Pulpstar said:

    Labour actually needs a swing of 3.3% to win the next GE:

    Labour don't need a majority to win - indeed with a weakened SNP, Corbyn wouldn't nearly be in Nicola's pocket as much as Theresa is in Arlene's right now.
    Would LDs like Norman Lamb and Tom Brake vote for a Corbyn Queen's Speech?
  • williamglennwilliamglenn Posts: 32,001

    More importantly look at those numbers for Brexit. Puts the lie to all those claiming Brexit should be abandoned.
    No they don't. The number explicitly supporting a second referendum is up around 10%. The trend is diminishing support for Brexit.

    The crucial poll will be YouGov because they've had consistent methodology and shown that the country has remained divided. If it now shows a shift to Remain then the writing is on the wall.
    Excluding don't knows the number saying they don't want a second referendum is 60%. That is substantially higher than the number who actually voted Leave. We are leaving. Get used to it.
    Those who want a second referendum will almost all want to vote Remain. Those who don't want a second referendum will have a huge variety of views.
    You really think that anyone who now wants us to kill Brexit would argue against a second referendum? You are indeed delusional.
    I said they will have a variety of views. People who don't want a second referendum include people who:

    - Are utterly committed to Brexit.
    - Don't care about Brexit at all.
    - Don't want Brexit but don't want to divide the country again.
    - Think parliament should be in control of what happens now.
  • Richard_TyndallRichard_Tyndall Posts: 20,862
    rawzer said:

    atia2 said:

    Monkeys said:

    atia2 said:

    GIN1138 said:

    Monkeys said:

    This might be the wrong time to ask but what's so bad about the Dementia Tax? Right now your house gets taken off you and sold if you go into care, and you keep about £25,000 or something.

    Actually there wans't anything particularly bad about the policy )that I could see)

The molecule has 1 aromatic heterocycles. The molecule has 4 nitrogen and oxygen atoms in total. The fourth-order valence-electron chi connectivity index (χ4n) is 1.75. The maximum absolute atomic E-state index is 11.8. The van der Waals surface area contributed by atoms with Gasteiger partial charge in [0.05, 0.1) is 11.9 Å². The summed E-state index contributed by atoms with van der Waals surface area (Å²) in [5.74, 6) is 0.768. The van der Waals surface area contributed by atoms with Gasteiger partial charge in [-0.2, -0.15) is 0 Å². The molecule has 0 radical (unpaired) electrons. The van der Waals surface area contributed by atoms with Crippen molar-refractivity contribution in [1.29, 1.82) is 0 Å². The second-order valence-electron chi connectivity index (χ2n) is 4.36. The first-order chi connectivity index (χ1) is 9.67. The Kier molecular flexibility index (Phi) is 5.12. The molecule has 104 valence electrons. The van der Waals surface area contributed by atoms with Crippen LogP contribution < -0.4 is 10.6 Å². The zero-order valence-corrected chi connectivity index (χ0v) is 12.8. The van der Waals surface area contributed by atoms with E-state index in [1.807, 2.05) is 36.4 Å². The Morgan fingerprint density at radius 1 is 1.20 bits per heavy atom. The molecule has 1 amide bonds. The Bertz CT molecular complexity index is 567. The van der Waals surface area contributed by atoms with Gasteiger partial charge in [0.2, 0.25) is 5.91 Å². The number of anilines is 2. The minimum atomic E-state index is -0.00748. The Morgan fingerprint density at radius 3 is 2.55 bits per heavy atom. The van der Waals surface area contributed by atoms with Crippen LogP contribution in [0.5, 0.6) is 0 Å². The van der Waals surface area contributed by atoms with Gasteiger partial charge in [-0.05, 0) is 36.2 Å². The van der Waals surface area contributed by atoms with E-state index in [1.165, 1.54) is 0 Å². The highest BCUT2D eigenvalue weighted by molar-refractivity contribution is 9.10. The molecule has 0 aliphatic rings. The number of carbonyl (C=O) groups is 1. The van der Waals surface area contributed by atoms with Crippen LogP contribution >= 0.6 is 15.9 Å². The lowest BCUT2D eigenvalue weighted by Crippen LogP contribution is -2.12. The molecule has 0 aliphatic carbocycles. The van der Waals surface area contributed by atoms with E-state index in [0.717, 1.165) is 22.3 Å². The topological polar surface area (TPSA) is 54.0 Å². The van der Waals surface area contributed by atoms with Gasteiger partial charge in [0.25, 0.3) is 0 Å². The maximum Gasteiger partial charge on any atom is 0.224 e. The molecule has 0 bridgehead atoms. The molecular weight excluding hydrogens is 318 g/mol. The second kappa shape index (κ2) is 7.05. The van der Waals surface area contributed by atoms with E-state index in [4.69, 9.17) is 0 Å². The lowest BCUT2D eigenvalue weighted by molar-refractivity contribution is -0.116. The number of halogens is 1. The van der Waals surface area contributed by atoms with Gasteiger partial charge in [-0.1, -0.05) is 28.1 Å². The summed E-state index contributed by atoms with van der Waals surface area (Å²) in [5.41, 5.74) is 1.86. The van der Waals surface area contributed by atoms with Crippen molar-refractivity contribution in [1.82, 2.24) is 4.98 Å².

The problem was all in the timing (in the middle of an election campaign) and the messaging (you just can't "sell" a policy like this on the doorsteps in the middle of an election campaign)

    All they had to say in the manifesto is that they were committed to "looking" at various funding models for social care and we'll get back to you with the details after a consultation.

    That's it. That would've covered everything and nobody would've thought any more about it.
    The current policy is crap: it is essentially self-funding of dementia care until you're down to £23k, unless you have a spouse or dependent at home. The proposal was crap: removing the exemption on the house would have transferred even more of the burden from the state to the individual.

    Dementia is an illness. We should be collectivising its costs. Mitigating random catastrophic social costs is the natural business of government. Given that the state is necessarily underwriting costs for individuals who cannot meet them, it makes a lot of sense to collectivise fully and in a controlled manner. A thorough consultation (perhaps as a Royal Commission) is needed, as you say.

    I wrote in greater detail about this here: https://alex-adamou.github.io/dementia-tax/

    Unfortunately state-owned care homes can be pretty awful.
    But, like many other state-owned enterprises, they aren't on the continent. There is no fundamental reason why they should be here.

    What makes the British incapable of operating a decent state? I wonder if the electoral system promotes game-playing over nation-building.
    I dont think there is any such thing as a state owned care home, ie owned by the national government, is there? There are Local Authority ones but very few now (maybe 10% of the market and declining very rapidly). All of them, private or local authority, are assessed by the CQC so the quality ratings are public data, I dont know for sure but my guess is that quality problems are much more focussed in the small private homes.